Sometimes it’s hard to keep on top of everything. We always have a lot going on: very long lists of emails to answer, people waiting for us, the phone ringing and just things to do - working as PM is also this. For how much you try to be organised, there is always that new project or query that pops up and makes everything else slide on the bottom of the list for the day.
What I found particularly challenging when I first started managing my own projects and clients, is that every day I would find myself in front of this never-ending list of emails all related to different projects, coming from translators, clients and colleagues. I have experimented several techniques, like sorting out one email at a time, so that I did not have to make a list. Then, I tried to go through them all at the same time and then check them again putting together a list; however, I found that some of these, let’s call them, techniques made me feel every more anxious and less organised.
So, after experimenting and failing and experimenting again, I finally discovered what works for me in order to organise my email inbox and set my tasks for the day! My strategy now consists in having my trusted diary next to me and going through my emails, writing down a task only when needed. Therefore, if it’s a quick email that I need to reply to, I will just do it, but if I need to check 3000 words, I will add a task to the list. Please don’t think that my lists look all beautifully written (see Instagram *coughs* fake *coughs* diaries); they actually look like a mess, but the important thing is that they make sense to me!
This all may seem very silly to you, but understanding that LISTS ARE GOOD has been crucial to me. To do this you do not need anything fancy, so no fancy and expensive glittery diaries (maybe with some unicorns :)), no super rose gold pens or anything like that. You will only need a pen (that works, possibly) and a piece of paper to put down what needs to be done for the day.
Another important part that I wanted to focus on is that I had to learn how to prioritise tasks throughout the day, i.e. understanding what needs to be done first and what can be done later or even tomorrow. This is one of the most important sides of project management, as well as, time management. You need to understand what’s more urgent otherwise you will have clients chasing deliveries, translators waiting to start and a general sense of anxiety (at least for me).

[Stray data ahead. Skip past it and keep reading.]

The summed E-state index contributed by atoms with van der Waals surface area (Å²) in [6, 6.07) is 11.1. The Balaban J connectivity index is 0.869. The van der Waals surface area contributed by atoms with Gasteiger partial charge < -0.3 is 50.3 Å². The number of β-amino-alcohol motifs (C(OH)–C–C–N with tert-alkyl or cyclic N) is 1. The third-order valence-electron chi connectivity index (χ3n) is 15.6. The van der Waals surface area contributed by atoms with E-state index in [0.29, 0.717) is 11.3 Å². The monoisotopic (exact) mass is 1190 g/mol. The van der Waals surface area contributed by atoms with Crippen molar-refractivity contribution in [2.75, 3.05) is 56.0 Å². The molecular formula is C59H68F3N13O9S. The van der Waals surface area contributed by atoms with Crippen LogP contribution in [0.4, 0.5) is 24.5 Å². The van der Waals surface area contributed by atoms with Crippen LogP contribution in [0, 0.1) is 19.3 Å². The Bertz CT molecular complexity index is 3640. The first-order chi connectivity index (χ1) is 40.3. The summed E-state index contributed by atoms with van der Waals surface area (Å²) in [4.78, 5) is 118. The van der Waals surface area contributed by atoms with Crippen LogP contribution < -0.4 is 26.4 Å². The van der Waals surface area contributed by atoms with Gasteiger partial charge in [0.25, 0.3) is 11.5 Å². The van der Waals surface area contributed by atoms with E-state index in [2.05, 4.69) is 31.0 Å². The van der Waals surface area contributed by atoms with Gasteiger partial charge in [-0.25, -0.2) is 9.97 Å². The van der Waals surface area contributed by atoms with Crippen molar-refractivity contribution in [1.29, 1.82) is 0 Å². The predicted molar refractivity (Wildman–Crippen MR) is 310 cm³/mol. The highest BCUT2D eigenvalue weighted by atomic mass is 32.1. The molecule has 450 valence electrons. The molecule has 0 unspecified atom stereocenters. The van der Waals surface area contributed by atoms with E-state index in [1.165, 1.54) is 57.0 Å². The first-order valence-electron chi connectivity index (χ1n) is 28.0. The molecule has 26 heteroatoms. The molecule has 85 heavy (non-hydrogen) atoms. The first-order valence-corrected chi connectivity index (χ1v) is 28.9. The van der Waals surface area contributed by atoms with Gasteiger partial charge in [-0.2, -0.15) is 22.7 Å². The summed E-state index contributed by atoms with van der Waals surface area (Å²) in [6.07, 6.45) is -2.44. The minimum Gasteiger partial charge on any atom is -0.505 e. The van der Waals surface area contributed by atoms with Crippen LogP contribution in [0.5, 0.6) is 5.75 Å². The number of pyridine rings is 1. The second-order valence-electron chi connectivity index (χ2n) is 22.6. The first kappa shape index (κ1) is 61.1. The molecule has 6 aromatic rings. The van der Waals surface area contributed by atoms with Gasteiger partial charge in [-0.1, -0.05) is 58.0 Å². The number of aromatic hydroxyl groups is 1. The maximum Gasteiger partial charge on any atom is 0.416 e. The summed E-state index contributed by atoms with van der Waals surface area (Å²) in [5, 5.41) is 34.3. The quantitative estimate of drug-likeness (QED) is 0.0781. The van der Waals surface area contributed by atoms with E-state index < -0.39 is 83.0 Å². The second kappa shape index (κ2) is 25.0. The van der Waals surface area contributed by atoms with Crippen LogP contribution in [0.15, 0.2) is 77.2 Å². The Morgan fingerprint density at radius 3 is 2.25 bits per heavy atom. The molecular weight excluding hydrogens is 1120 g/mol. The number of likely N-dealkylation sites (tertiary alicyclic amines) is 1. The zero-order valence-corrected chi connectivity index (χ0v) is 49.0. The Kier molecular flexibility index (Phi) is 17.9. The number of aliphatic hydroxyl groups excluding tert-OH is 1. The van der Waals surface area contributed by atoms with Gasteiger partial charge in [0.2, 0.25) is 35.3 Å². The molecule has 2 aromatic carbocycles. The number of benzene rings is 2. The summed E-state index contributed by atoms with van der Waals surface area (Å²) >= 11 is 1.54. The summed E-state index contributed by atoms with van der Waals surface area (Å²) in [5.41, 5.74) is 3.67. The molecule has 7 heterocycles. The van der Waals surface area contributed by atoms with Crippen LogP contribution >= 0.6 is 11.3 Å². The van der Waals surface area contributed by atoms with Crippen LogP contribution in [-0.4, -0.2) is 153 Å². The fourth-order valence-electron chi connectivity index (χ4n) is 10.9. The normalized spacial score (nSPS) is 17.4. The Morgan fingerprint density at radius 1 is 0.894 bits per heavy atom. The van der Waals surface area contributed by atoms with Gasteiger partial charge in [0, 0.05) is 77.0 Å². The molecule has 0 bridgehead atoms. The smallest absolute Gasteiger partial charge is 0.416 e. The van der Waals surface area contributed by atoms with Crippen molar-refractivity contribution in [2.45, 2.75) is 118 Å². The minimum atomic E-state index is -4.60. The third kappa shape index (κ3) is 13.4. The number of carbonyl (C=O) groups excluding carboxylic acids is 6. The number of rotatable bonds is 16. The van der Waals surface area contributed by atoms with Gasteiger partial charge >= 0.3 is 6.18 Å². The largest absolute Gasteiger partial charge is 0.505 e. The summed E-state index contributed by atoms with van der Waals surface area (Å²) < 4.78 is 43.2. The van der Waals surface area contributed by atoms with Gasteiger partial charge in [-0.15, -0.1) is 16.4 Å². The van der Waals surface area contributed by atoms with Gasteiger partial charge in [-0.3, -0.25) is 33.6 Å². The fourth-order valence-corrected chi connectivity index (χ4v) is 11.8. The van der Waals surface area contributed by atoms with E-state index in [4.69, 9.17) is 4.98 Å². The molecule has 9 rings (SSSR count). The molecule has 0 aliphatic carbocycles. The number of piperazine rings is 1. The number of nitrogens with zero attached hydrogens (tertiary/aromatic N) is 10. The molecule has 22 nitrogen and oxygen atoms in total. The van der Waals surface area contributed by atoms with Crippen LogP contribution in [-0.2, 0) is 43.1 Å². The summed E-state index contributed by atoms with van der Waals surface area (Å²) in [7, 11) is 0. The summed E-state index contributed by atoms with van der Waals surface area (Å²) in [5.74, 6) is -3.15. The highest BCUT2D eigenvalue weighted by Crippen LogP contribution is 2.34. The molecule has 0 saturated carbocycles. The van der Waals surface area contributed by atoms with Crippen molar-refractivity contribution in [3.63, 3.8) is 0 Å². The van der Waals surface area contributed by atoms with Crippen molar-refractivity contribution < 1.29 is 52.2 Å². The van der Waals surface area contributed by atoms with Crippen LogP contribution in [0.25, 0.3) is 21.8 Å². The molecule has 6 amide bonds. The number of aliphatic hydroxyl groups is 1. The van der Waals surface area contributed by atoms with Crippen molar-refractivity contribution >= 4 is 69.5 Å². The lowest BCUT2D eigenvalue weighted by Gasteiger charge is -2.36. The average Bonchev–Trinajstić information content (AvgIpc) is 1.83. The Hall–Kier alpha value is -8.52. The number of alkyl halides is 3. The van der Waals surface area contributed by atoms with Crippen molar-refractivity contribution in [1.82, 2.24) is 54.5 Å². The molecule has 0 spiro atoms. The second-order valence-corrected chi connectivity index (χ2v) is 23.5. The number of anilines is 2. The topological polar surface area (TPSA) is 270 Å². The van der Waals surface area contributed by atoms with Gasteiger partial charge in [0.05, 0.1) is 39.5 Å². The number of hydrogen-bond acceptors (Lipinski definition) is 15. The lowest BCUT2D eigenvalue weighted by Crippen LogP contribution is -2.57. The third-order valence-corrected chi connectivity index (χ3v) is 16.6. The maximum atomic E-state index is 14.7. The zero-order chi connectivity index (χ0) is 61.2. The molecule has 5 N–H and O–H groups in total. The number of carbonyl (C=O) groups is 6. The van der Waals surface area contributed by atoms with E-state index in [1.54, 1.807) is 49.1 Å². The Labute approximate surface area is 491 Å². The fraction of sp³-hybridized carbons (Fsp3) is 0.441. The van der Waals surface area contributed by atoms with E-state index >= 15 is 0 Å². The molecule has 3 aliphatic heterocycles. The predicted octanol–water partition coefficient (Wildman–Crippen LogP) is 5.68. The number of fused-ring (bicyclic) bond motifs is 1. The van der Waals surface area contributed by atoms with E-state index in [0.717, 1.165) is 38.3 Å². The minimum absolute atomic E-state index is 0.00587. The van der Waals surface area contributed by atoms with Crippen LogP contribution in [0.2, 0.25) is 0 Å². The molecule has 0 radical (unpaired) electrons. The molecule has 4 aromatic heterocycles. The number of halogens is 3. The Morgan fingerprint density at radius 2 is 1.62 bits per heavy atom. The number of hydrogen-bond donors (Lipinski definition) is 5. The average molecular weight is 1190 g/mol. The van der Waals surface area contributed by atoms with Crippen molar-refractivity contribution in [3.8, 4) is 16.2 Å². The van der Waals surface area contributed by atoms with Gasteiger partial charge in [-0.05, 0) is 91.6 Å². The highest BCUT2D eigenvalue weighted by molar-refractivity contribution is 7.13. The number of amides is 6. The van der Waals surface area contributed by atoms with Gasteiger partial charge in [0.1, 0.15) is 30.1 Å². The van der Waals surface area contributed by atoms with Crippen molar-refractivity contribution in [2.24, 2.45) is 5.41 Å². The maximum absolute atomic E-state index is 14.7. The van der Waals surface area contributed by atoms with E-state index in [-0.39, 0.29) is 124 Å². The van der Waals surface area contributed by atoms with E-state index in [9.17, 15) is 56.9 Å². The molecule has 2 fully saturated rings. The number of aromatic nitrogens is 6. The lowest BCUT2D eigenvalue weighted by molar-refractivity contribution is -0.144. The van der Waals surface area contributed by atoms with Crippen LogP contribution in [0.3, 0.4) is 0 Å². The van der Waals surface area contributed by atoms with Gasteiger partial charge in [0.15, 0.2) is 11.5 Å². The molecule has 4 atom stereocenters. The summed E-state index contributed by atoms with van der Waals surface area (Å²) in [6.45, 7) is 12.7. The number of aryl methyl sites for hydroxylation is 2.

We all know that learning new languages is always exciting, but we also know that keeping them alive is not always easy if we don’t get to practice them every day. That’s why, even though I had previously studied Spanish for five years and got a DELE certificate in Spanish, last year I decided to start ‘refreshing’ my Spanish.
This opportunity came around when I started working as a PM and the company where I work now offered to pay for my course. Being Italian, this is a very interesting option, as it is quite rare that companies offer to pay for your education or personal development in Italy. Therefore, I welcomed this new chance to know more about the Spanish language and culture without thinking too much about it.
I re-started learning Spanish last year in September and I felt quite nervous about getting down to practice it again, but week after week, I felt more comfortable and confident about it. This has a lot to do with the fact that Spanish and Italian are very similar and they share part of the vocabulary, while for English native speakers, learning Spanish could be a bit more of a challenge.
In any case, the Spanish course has been like a breath of fresh air for me compared to the Masters course that I finished not long ago. I really enjoyed it and it had a positive impact both on my mind and on my work. I now feel more free and confident both checking and translating from Spanish as well as sure that my knowledge of that language is up to a high standard. Also, re-learning this language has allowed me to have more flexibility in terms of thinking and considering different perspectives.
I would recommend to anyone to attend a language course, if their daily schedule allows them to.
It opens your mind and provides much more flexibility and happiness (at least to me).
When looking around on the internet to find inspiration and suggestions regarding how a subtitling project can be structured, I only managed to find very confused instructions and even more confused workflows. At uni, we talked about ‘templates’, ‘corporate videos’, etc., but none of these very clear terms were mentioned in blogs online.
For this reason, I thought of writing down a way to provide subtitles, which is very simple and linear, at least from my point of view. First of all, to implement this workflow, you will need to know how to work with subtitling programmes, as well as, having a decent understanding of subtitling theory and practice.
1 - THE SCRIPT